"The community needs to clean it up a whole lot better," said "Sonia" from Compton.
Sonia says that's what bugs her. She feels it's a problem that's not only an eyesore, but a quality of life issue.
"People need to get up and clean their yards, their surroundings, so when the kids play they don't get germs and dirt," said Sonia. "It's very sad, because the community was built clean. Let's keep it clean."
She feels people certainly need to take more pride in the community and not dump trash in the first place, but she feels the city should also clean it up.
Eyewitness News called Compton Mayor Eric Perrodin's office and left three messages to set up an interview. No one returned the calls, so several days later Eyewitness News went there.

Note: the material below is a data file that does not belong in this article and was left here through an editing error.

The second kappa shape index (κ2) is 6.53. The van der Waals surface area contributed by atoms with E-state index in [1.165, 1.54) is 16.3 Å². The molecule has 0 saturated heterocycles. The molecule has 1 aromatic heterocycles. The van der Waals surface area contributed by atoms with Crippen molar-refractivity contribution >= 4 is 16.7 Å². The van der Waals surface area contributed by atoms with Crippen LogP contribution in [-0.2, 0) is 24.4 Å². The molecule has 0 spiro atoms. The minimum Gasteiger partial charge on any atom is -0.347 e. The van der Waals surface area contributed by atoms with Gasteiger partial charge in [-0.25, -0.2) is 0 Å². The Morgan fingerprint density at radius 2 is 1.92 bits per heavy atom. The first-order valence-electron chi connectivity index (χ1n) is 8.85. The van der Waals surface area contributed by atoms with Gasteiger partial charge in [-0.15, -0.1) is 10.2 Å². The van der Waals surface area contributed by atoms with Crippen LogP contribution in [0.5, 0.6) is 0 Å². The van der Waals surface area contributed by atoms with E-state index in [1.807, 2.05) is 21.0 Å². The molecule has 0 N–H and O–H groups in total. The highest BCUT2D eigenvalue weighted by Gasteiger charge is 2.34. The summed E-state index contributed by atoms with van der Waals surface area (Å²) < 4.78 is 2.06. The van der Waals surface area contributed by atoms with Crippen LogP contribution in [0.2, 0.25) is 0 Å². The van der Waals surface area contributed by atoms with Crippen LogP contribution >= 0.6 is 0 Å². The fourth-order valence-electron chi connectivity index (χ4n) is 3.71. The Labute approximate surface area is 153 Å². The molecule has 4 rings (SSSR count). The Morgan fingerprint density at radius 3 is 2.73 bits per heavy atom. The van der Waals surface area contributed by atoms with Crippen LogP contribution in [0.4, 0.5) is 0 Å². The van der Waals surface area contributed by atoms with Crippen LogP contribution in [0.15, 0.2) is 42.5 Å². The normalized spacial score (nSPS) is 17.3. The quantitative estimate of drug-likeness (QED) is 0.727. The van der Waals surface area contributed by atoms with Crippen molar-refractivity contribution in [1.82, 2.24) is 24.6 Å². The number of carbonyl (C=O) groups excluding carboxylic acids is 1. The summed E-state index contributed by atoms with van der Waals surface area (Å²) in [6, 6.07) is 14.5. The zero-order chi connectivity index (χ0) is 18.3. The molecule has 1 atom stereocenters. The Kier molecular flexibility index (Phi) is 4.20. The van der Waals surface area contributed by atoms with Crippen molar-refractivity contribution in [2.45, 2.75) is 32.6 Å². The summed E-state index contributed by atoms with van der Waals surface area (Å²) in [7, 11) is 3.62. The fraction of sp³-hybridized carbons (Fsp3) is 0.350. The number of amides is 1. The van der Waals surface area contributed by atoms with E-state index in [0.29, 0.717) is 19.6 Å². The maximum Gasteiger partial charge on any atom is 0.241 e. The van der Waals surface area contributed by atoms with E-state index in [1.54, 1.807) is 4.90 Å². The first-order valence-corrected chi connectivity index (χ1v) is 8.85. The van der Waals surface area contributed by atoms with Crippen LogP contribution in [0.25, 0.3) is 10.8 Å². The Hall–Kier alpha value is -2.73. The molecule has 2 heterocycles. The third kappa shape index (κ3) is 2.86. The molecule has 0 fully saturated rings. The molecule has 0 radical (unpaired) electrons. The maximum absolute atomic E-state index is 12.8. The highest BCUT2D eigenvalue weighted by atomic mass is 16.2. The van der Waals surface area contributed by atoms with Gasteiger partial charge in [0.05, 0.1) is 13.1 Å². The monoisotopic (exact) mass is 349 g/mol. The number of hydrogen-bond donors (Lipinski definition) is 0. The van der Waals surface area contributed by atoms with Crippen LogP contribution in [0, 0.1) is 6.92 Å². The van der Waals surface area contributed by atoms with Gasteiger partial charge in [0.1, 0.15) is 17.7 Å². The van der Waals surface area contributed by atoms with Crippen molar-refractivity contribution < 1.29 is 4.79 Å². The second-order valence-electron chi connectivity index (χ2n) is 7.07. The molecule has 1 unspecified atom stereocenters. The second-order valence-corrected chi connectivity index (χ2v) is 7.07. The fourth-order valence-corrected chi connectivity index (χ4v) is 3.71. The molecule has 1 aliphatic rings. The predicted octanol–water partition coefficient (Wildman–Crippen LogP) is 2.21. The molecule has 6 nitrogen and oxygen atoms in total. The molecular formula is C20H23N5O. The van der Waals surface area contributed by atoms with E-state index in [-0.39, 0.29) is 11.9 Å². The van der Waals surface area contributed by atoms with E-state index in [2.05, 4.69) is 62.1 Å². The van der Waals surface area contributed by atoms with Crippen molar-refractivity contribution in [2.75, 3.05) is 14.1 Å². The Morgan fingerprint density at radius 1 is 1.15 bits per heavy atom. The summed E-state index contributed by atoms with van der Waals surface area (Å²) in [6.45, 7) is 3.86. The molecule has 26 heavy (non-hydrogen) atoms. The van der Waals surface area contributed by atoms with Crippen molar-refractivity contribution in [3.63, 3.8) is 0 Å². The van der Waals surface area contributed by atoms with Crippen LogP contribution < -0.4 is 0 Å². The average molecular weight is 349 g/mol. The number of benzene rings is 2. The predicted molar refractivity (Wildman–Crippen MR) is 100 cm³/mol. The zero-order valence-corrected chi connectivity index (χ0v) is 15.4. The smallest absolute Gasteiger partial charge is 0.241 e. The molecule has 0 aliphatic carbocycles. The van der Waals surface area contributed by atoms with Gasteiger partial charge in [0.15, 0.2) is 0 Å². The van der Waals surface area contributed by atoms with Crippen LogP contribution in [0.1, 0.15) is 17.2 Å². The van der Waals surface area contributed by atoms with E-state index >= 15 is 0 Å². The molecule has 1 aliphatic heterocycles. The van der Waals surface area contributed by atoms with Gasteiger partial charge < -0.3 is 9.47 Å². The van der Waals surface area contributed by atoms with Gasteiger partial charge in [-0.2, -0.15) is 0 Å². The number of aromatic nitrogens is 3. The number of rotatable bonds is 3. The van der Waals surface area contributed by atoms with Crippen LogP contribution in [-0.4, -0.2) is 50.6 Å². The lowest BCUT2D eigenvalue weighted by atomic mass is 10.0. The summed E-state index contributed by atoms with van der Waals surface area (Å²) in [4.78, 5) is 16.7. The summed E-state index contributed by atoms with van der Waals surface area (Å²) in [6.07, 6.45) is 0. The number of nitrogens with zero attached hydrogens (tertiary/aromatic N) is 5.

Eyewitness News was denied access at Compton City Hall. "Not if you don't have an appointment," said a security guard.
Guards told Eyewitness News no one could talk, not even an assistant to set up an appointment. More phone calls would be necessary.
For a moment, Compton City Manager Charles Evans said he would talk to Eyewitness News, but then changed his mind.
An aide came into the hall to speak to Eyewitness News. "He was going to come out," said the aide. "He's in a meeting, so I can't ... "
Eyewitness News offered to wait. "No, you have to call," interrupted the guard.
"I know they're busy, but they could do a little better," said Sonia.
So as the sign announces on the way into town, the city of Compton welcomes you, but Compton City Hall doesn't. It appears that public officials are unavailable to speak to the public or to the media about these issues.
But Eyewitness News will stay on this and get answers.